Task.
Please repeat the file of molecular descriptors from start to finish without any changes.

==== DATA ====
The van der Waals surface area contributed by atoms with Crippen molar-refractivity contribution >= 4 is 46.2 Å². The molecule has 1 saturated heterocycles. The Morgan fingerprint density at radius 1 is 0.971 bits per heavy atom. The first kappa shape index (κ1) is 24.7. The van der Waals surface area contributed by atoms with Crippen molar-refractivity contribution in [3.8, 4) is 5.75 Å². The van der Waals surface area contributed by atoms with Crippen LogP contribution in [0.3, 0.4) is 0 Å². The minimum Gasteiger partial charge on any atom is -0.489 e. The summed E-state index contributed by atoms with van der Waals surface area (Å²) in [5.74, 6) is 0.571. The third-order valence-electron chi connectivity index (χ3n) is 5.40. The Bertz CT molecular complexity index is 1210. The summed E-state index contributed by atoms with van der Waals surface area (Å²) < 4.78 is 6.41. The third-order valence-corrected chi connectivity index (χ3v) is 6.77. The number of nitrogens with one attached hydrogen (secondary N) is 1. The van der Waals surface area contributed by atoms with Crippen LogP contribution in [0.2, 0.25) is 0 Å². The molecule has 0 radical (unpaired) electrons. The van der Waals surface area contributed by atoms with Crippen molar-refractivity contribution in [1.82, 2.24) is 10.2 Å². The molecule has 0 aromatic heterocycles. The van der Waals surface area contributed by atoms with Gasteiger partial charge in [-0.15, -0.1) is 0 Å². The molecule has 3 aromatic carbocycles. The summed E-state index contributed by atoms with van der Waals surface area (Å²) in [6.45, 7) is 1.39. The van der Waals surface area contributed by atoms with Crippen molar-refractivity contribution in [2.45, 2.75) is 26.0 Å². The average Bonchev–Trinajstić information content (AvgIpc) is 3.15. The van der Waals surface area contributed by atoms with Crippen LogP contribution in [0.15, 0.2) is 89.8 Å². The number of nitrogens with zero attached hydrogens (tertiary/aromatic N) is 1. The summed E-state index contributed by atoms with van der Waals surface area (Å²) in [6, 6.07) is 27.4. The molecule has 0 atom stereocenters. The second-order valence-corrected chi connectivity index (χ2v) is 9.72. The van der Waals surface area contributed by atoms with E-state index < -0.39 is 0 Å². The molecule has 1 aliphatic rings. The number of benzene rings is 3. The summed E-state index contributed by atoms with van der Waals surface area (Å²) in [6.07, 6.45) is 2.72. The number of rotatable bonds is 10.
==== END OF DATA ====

The van der Waals surface area contributed by atoms with Crippen molar-refractivity contribution >= 4 is 46.2 Å². The molecule has 1 saturated heterocycles. The Morgan fingerprint density at radius 1 is 0.971 bits per heavy atom. The first kappa shape index (κ1) is 24.7. The van der Waals surface area contributed by atoms with Crippen molar-refractivity contribution in [3.8, 4) is 5.75 Å². The van der Waals surface area contributed by atoms with Crippen LogP contribution in [0.3, 0.4) is 0 Å². The minimum Gasteiger partial charge on any atom is -0.489 e. The summed E-state index contributed by atoms with van der Waals surface area (Å²) in [5.74, 6) is 0.571. The third-order valence-electron chi connectivity index (χ3n) is 5.40. The Bertz CT molecular complexity index is 1210. The summed E-state index contributed by atoms with van der Waals surface area (Å²) < 4.78 is 6.41. The third-order valence-corrected chi connectivity index (χ3v) is 6.77. The number of nitrogens with one attached hydrogen (secondary N) is 1. The van der Waals surface area contributed by atoms with Crippen LogP contribution in [0.2, 0.25) is 0 Å². The molecule has 0 radical (unpaired) electrons. The van der Waals surface area contributed by atoms with Crippen molar-refractivity contribution in [1.82, 2.24) is 10.2 Å². The molecule has 0 aromatic heterocycles. The van der Waals surface area contributed by atoms with Gasteiger partial charge in [-0.15, -0.1) is 0 Å². The molecule has 3 aromatic carbocycles. The summed E-state index contributed by atoms with van der Waals surface area (Å²) in [6.45, 7) is 1.39. The van der Waals surface area contributed by atoms with Crippen molar-refractivity contribution in [2.45, 2.75) is 26.0 Å². The average Bonchev–Trinajstić information content (AvgIpc) is 3.15. The van der Waals surface area contributed by atoms with Crippen LogP contribution in [0.15, 0.2) is 89.8 Å². The number of nitrogens with zero attached hydrogens (tertiary/aromatic N) is 1. The summed E-state index contributed by atoms with van der Waals surface area (Å²) in [6, 6.07) is 27.4. The molecule has 0 atom stereocenters. The second-order valence-corrected chi connectivity index (χ2v) is 9.72. The van der Waals surface area contributed by atoms with E-state index < -0.39 is 0 Å². The molecule has 1 aliphatic rings. The number of benzene rings is 3. The summed E-state index contributed by atoms with van der Waals surface area (Å²) in [6.07, 6.45) is 2.72. The number of rotatable bonds is 10.